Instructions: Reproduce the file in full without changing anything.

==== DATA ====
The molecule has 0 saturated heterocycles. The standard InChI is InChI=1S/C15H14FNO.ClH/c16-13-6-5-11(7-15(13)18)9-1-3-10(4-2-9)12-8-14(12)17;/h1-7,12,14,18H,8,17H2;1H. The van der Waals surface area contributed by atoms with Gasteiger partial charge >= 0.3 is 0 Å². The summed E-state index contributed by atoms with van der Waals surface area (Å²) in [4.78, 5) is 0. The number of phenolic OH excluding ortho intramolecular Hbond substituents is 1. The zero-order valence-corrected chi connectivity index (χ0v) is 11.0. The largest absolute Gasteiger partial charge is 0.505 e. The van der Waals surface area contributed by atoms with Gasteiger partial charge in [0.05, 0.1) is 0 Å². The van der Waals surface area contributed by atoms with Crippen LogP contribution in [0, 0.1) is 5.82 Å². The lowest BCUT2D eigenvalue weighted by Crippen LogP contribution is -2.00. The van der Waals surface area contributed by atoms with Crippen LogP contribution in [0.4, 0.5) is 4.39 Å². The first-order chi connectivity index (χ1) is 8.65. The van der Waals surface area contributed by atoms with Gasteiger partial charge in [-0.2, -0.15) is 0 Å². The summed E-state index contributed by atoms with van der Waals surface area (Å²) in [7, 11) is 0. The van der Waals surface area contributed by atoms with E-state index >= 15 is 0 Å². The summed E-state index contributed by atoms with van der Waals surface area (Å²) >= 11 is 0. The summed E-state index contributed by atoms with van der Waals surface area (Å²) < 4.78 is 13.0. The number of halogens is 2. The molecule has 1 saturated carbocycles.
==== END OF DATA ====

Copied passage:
The molecule has 0 saturated heterocycles. The standard InChI is InChI=1S/C15H14FNO.ClH/c16-13-6-5-11(7-15(13)18)9-1-3-10(4-2-9)12-8-14(12)17;/h1-7,12,14,18H,8,17H2;1H. The van der Waals surface area contributed by atoms with Gasteiger partial charge >= 0.3 is 0 Å². The summed E-state index contributed by atoms with van der Waals surface area (Å²) in [4.78, 5) is 0. The number of phenolic OH excluding ortho intramolecular Hbond substituents is 1. The zero-order valence-corrected chi connectivity index (χ0v) is 11.0. The largest absolute Gasteiger partial charge is 0.505 e. The van der Waals surface area contributed by atoms with Gasteiger partial charge in [0.05, 0.1) is 0 Å². The van der Waals surface area contributed by atoms with Crippen LogP contribution in [0, 0.1) is 5.82 Å². The lowest BCUT2D eigenvalue weighted by Crippen LogP contribution is -2.00. The van der Waals surface area contributed by atoms with Crippen LogP contribution in [0.4, 0.5) is 4.39 Å². The first-order chi connectivity index (χ1) is 8.65. The van der Waals surface area contributed by atoms with Gasteiger partial charge in [-0.2, -0.15) is 0 Å². The summed E-state index contributed by atoms with van der Waals surface area (Å²) in [7, 11) is 0. The van der Waals surface area contributed by atoms with E-state index >= 15 is 0 Å². The summed E-state index contributed by atoms with van der Waals surface area (Å²) >= 11 is 0. The summed E-state index contributed by atoms with van der Waals surface area (Å²) < 4.78 is 13.0. The number of halogens is 2. The molecule has 1 saturated carbocycles.